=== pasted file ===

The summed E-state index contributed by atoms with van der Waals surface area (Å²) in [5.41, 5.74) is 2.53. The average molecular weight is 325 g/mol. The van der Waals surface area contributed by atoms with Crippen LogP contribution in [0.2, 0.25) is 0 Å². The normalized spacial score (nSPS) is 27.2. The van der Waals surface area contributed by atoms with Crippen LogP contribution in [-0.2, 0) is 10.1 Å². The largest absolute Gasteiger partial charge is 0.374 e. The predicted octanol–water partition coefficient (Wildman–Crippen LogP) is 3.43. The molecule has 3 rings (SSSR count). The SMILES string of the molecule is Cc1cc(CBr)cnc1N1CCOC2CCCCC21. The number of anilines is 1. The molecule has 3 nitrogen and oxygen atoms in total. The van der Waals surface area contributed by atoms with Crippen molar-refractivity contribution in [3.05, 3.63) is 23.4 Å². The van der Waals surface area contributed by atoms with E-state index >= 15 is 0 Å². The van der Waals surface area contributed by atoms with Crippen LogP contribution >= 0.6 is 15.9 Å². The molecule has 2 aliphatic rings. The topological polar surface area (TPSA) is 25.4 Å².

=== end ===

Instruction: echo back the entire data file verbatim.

The summed E-state index contributed by atoms with van der Waals surface area (Å²) in [5.41, 5.74) is 2.53. The average molecular weight is 325 g/mol. The van der Waals surface area contributed by atoms with Crippen LogP contribution in [0.2, 0.25) is 0 Å². The normalized spacial score (nSPS) is 27.2. The van der Waals surface area contributed by atoms with Crippen LogP contribution in [-0.2, 0) is 10.1 Å². The largest absolute Gasteiger partial charge is 0.374 e. The predicted octanol–water partition coefficient (Wildman–Crippen LogP) is 3.43. The molecule has 3 rings (SSSR count). The SMILES string of the molecule is Cc1cc(CBr)cnc1N1CCOC2CCCCC21. The number of anilines is 1. The molecule has 3 nitrogen and oxygen atoms in total. The van der Waals surface area contributed by atoms with Crippen molar-refractivity contribution in [3.05, 3.63) is 23.4 Å². The van der Waals surface area contributed by atoms with E-state index >= 15 is 0 Å². The van der Waals surface area contributed by atoms with Crippen LogP contribution >= 0.6 is 15.9 Å². The molecule has 2 aliphatic rings. The topological polar surface area (TPSA) is 25.4 Å².